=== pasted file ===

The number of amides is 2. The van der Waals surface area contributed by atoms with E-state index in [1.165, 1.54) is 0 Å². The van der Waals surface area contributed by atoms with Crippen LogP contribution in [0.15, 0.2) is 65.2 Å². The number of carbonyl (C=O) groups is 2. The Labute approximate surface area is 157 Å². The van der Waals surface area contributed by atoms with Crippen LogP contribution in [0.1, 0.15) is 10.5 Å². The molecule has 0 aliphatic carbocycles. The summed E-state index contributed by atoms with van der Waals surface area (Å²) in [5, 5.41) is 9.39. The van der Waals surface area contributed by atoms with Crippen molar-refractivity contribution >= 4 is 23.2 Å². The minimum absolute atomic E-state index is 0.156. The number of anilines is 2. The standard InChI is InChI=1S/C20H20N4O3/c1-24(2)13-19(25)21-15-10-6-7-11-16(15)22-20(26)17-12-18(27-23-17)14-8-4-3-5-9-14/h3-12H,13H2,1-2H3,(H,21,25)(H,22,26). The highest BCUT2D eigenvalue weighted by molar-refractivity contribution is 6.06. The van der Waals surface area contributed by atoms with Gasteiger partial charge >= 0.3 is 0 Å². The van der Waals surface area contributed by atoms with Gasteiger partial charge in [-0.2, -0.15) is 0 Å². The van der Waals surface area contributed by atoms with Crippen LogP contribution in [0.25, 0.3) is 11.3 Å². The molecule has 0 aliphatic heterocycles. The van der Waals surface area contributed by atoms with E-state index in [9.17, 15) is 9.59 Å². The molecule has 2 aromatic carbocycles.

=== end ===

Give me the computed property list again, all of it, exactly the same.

The number of amides is 2. The van der Waals surface area contributed by atoms with E-state index in [1.165, 1.54) is 0 Å². The van der Waals surface area contributed by atoms with Crippen LogP contribution in [0.15, 0.2) is 65.2 Å². The number of carbonyl (C=O) groups is 2. The Labute approximate surface area is 157 Å². The van der Waals surface area contributed by atoms with Crippen LogP contribution in [0.1, 0.15) is 10.5 Å². The molecule has 0 aliphatic carbocycles. The summed E-state index contributed by atoms with van der Waals surface area (Å²) in [5, 5.41) is 9.39. The van der Waals surface area contributed by atoms with Crippen molar-refractivity contribution >= 4 is 23.2 Å². The minimum absolute atomic E-state index is 0.156. The number of anilines is 2. The standard InChI is InChI=1S/C20H20N4O3/c1-24(2)13-19(25)21-15-10-6-7-11-16(15)22-20(26)17-12-18(27-23-17)14-8-4-3-5-9-14/h3-12H,13H2,1-2H3,(H,21,25)(H,22,26). The highest BCUT2D eigenvalue weighted by molar-refractivity contribution is 6.06. The van der Waals surface area contributed by atoms with Gasteiger partial charge >= 0.3 is 0 Å². The van der Waals surface area contributed by atoms with Gasteiger partial charge in [-0.2, -0.15) is 0 Å². The van der Waals surface area contributed by atoms with Crippen LogP contribution in [0.25, 0.3) is 11.3 Å². The molecule has 0 aliphatic heterocycles. The van der Waals surface area contributed by atoms with E-state index in [9.17, 15) is 9.59 Å². The molecule has 2 aromatic carbocycles.